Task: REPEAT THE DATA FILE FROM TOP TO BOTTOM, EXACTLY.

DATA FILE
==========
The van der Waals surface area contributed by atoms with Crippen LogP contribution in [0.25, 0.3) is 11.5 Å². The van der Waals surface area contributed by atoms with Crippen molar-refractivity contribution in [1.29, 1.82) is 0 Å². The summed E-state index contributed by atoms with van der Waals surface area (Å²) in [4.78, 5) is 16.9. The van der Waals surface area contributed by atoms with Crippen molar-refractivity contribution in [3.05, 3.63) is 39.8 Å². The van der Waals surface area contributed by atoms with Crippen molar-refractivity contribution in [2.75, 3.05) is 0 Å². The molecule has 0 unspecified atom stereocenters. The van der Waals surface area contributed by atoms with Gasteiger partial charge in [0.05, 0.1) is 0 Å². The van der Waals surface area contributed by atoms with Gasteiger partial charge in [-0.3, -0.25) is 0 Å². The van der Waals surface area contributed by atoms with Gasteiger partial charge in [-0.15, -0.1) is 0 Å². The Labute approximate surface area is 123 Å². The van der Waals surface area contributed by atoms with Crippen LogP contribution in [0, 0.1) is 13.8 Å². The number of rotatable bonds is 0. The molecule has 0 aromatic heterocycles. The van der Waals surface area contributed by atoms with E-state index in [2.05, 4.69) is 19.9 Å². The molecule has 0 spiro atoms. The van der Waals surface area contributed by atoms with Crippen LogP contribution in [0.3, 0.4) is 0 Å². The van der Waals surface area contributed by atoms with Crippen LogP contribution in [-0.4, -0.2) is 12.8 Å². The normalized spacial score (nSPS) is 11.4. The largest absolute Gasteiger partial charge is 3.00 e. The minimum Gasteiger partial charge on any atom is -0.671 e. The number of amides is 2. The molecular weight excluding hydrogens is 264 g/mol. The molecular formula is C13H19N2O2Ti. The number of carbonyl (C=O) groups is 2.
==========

The van der Waals surface area contributed by atoms with Crippen LogP contribution in [0.25, 0.3) is 11.5 Å². The van der Waals surface area contributed by atoms with Crippen molar-refractivity contribution in [1.29, 1.82) is 0 Å². The summed E-state index contributed by atoms with van der Waals surface area (Å²) in [4.78, 5) is 16.9. The van der Waals surface area contributed by atoms with Crippen molar-refractivity contribution in [3.05, 3.63) is 39.8 Å². The van der Waals surface area contributed by atoms with Crippen molar-refractivity contribution in [2.75, 3.05) is 0 Å². The molecule has 0 unspecified atom stereocenters. The van der Waals surface area contributed by atoms with Gasteiger partial charge in [0.05, 0.1) is 0 Å². The van der Waals surface area contributed by atoms with Gasteiger partial charge in [-0.3, -0.25) is 0 Å². The van der Waals surface area contributed by atoms with Gasteiger partial charge in [-0.15, -0.1) is 0 Å². The Labute approximate surface area is 123 Å². The van der Waals surface area contributed by atoms with Crippen LogP contribution in [0, 0.1) is 13.8 Å². The number of rotatable bonds is 0. The molecule has 0 aromatic heterocycles. The van der Waals surface area contributed by atoms with E-state index in [2.05, 4.69) is 19.9 Å². The molecule has 0 spiro atoms. The van der Waals surface area contributed by atoms with Crippen LogP contribution in [0.3, 0.4) is 0 Å². The van der Waals surface area contributed by atoms with Crippen LogP contribution in [-0.4, -0.2) is 12.8 Å². The normalized spacial score (nSPS) is 11.4. The largest absolute Gasteiger partial charge is 3.00 e. The minimum Gasteiger partial charge on any atom is -0.671 e. The number of amides is 2. The molecular weight excluding hydrogens is 264 g/mol. The molecular formula is C13H19N2O2Ti. The number of carbonyl (C=O) groups is 2.